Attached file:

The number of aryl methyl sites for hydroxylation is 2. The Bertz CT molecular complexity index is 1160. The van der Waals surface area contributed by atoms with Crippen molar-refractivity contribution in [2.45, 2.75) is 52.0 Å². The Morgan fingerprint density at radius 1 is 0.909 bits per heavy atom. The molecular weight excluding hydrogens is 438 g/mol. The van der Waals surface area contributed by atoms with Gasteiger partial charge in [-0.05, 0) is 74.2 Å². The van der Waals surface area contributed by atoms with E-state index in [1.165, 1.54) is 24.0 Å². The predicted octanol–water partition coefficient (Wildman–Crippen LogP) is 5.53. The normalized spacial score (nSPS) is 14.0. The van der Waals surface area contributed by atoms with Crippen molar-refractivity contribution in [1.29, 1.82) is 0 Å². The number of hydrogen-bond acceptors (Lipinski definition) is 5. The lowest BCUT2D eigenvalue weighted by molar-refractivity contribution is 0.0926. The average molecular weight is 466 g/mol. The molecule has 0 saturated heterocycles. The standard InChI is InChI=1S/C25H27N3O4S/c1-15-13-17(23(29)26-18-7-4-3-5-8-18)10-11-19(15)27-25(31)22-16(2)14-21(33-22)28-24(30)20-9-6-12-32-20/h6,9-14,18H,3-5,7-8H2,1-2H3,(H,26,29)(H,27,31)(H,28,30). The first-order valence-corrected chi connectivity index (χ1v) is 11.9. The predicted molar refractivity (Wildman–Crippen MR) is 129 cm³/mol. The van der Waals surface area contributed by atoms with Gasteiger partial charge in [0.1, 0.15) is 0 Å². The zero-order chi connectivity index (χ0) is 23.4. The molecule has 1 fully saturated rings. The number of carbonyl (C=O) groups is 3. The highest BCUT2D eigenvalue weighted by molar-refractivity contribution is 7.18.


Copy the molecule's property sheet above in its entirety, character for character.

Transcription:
The number of aryl methyl sites for hydroxylation is 2. The Bertz CT molecular complexity index is 1160. The van der Waals surface area contributed by atoms with Crippen molar-refractivity contribution in [2.45, 2.75) is 52.0 Å². The Morgan fingerprint density at radius 1 is 0.909 bits per heavy atom. The molecular weight excluding hydrogens is 438 g/mol. The van der Waals surface area contributed by atoms with Gasteiger partial charge in [-0.05, 0) is 74.2 Å². The van der Waals surface area contributed by atoms with E-state index in [1.165, 1.54) is 24.0 Å². The predicted octanol–water partition coefficient (Wildman–Crippen LogP) is 5.53. The normalized spacial score (nSPS) is 14.0. The van der Waals surface area contributed by atoms with Crippen molar-refractivity contribution in [1.29, 1.82) is 0 Å². The number of hydrogen-bond acceptors (Lipinski definition) is 5. The lowest BCUT2D eigenvalue weighted by molar-refractivity contribution is 0.0926. The average molecular weight is 466 g/mol. The molecule has 0 saturated heterocycles. The standard InChI is InChI=1S/C25H27N3O4S/c1-15-13-17(23(29)26-18-7-4-3-5-8-18)10-11-19(15)27-25(31)22-16(2)14-21(33-22)28-24(30)20-9-6-12-32-20/h6,9-14,18H,3-5,7-8H2,1-2H3,(H,26,29)(H,27,31)(H,28,30). The first-order valence-corrected chi connectivity index (χ1v) is 11.9. The predicted molar refractivity (Wildman–Crippen MR) is 129 cm³/mol. The van der Waals surface area contributed by atoms with Gasteiger partial charge in [0.1, 0.15) is 0 Å². The zero-order chi connectivity index (χ0) is 23.4. The molecule has 1 fully saturated rings. The number of carbonyl (C=O) groups is 3. The highest BCUT2D eigenvalue weighted by molar-refractivity contribution is 7.18.